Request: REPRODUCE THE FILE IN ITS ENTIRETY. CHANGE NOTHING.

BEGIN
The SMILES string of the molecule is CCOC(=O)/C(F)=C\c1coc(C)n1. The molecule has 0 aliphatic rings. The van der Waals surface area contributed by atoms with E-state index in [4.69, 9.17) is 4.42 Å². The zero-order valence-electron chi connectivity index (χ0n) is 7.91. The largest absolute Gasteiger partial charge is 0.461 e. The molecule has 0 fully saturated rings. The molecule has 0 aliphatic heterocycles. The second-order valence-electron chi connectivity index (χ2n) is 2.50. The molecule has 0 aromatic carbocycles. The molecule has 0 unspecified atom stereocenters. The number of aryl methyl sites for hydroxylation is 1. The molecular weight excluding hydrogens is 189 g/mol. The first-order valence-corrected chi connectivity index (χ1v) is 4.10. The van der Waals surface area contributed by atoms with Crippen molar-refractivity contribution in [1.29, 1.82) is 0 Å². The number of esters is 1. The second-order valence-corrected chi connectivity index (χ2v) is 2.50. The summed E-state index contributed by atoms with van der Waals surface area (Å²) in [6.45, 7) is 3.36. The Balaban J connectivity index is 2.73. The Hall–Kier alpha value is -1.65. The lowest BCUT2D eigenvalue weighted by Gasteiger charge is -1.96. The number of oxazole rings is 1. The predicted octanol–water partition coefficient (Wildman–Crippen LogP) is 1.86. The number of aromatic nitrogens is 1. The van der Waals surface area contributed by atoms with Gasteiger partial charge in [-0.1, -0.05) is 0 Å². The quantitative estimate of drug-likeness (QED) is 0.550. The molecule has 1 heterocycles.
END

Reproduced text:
The SMILES string of the molecule is CCOC(=O)/C(F)=C\c1coc(C)n1. The molecule has 0 aliphatic rings. The van der Waals surface area contributed by atoms with E-state index in [4.69, 9.17) is 4.42 Å². The zero-order valence-electron chi connectivity index (χ0n) is 7.91. The largest absolute Gasteiger partial charge is 0.461 e. The molecule has 0 fully saturated rings. The molecule has 0 aliphatic heterocycles. The second-order valence-electron chi connectivity index (χ2n) is 2.50. The molecule has 0 aromatic carbocycles. The molecule has 0 unspecified atom stereocenters. The number of aryl methyl sites for hydroxylation is 1. The molecular weight excluding hydrogens is 189 g/mol. The first-order valence-corrected chi connectivity index (χ1v) is 4.10. The van der Waals surface area contributed by atoms with Crippen molar-refractivity contribution in [1.29, 1.82) is 0 Å². The number of esters is 1. The second-order valence-corrected chi connectivity index (χ2v) is 2.50. The summed E-state index contributed by atoms with van der Waals surface area (Å²) in [6.45, 7) is 3.36. The Balaban J connectivity index is 2.73. The Hall–Kier alpha value is -1.65. The lowest BCUT2D eigenvalue weighted by Gasteiger charge is -1.96. The number of oxazole rings is 1. The predicted octanol–water partition coefficient (Wildman–Crippen LogP) is 1.86. The number of aromatic nitrogens is 1. The van der Waals surface area contributed by atoms with Gasteiger partial charge in [-0.1, -0.05) is 0 Å². The quantitative estimate of drug-likeness (QED) is 0.550. The molecule has 1 heterocycles.